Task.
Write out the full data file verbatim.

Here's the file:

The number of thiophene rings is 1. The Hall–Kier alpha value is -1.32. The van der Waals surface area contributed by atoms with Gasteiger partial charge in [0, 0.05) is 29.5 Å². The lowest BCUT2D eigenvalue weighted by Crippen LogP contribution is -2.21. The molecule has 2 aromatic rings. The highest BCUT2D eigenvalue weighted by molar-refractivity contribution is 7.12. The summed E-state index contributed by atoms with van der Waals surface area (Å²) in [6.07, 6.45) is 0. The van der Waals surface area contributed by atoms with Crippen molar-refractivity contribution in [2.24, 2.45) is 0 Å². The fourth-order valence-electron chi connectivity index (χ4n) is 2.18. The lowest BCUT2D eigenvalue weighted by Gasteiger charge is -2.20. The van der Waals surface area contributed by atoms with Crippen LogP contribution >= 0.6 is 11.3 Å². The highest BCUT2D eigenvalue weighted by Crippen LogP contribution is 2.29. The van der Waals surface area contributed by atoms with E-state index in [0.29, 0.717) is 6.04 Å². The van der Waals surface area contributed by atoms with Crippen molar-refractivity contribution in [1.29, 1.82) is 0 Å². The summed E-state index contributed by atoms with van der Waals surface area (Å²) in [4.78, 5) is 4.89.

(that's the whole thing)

The number of thiophene rings is 1. The Hall–Kier alpha value is -1.32. The van der Waals surface area contributed by atoms with Gasteiger partial charge in [0, 0.05) is 29.5 Å². The lowest BCUT2D eigenvalue weighted by Crippen LogP contribution is -2.21. The molecule has 2 aromatic rings. The highest BCUT2D eigenvalue weighted by molar-refractivity contribution is 7.12. The summed E-state index contributed by atoms with van der Waals surface area (Å²) in [6.07, 6.45) is 0. The van der Waals surface area contributed by atoms with Crippen molar-refractivity contribution in [2.24, 2.45) is 0 Å². The fourth-order valence-electron chi connectivity index (χ4n) is 2.18. The lowest BCUT2D eigenvalue weighted by Gasteiger charge is -2.20. The van der Waals surface area contributed by atoms with Crippen LogP contribution >= 0.6 is 11.3 Å². The highest BCUT2D eigenvalue weighted by Crippen LogP contribution is 2.29. The van der Waals surface area contributed by atoms with E-state index in [0.29, 0.717) is 6.04 Å². The van der Waals surface area contributed by atoms with Crippen molar-refractivity contribution in [1.29, 1.82) is 0 Å². The summed E-state index contributed by atoms with van der Waals surface area (Å²) in [4.78, 5) is 4.89.